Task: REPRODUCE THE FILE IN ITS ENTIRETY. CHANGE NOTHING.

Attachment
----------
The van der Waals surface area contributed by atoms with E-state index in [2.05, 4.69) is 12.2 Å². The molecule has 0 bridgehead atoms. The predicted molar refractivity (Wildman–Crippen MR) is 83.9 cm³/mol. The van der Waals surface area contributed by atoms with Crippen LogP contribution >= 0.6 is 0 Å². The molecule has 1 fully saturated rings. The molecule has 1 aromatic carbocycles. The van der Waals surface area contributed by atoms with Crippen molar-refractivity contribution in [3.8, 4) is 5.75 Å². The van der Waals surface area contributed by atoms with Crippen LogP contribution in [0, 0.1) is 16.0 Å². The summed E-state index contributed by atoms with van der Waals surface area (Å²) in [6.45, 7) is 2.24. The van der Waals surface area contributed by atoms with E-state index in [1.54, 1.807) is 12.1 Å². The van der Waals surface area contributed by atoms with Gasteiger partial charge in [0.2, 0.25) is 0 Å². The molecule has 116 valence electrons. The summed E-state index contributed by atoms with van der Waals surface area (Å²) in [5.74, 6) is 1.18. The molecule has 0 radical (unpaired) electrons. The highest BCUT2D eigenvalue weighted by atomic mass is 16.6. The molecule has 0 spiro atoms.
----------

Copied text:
The van der Waals surface area contributed by atoms with E-state index in [2.05, 4.69) is 12.2 Å². The molecule has 0 bridgehead atoms. The predicted molar refractivity (Wildman–Crippen MR) is 83.9 cm³/mol. The van der Waals surface area contributed by atoms with Crippen LogP contribution >= 0.6 is 0 Å². The molecule has 1 fully saturated rings. The molecule has 1 aromatic carbocycles. The van der Waals surface area contributed by atoms with Crippen molar-refractivity contribution in [3.8, 4) is 5.75 Å². The van der Waals surface area contributed by atoms with Crippen LogP contribution in [0, 0.1) is 16.0 Å². The summed E-state index contributed by atoms with van der Waals surface area (Å²) in [6.45, 7) is 2.24. The van der Waals surface area contributed by atoms with E-state index in [1.54, 1.807) is 12.1 Å². The van der Waals surface area contributed by atoms with Gasteiger partial charge in [0.2, 0.25) is 0 Å². The molecule has 116 valence electrons. The summed E-state index contributed by atoms with van der Waals surface area (Å²) in [5.74, 6) is 1.18. The molecule has 0 radical (unpaired) electrons. The highest BCUT2D eigenvalue weighted by atomic mass is 16.6. The molecule has 0 spiro atoms.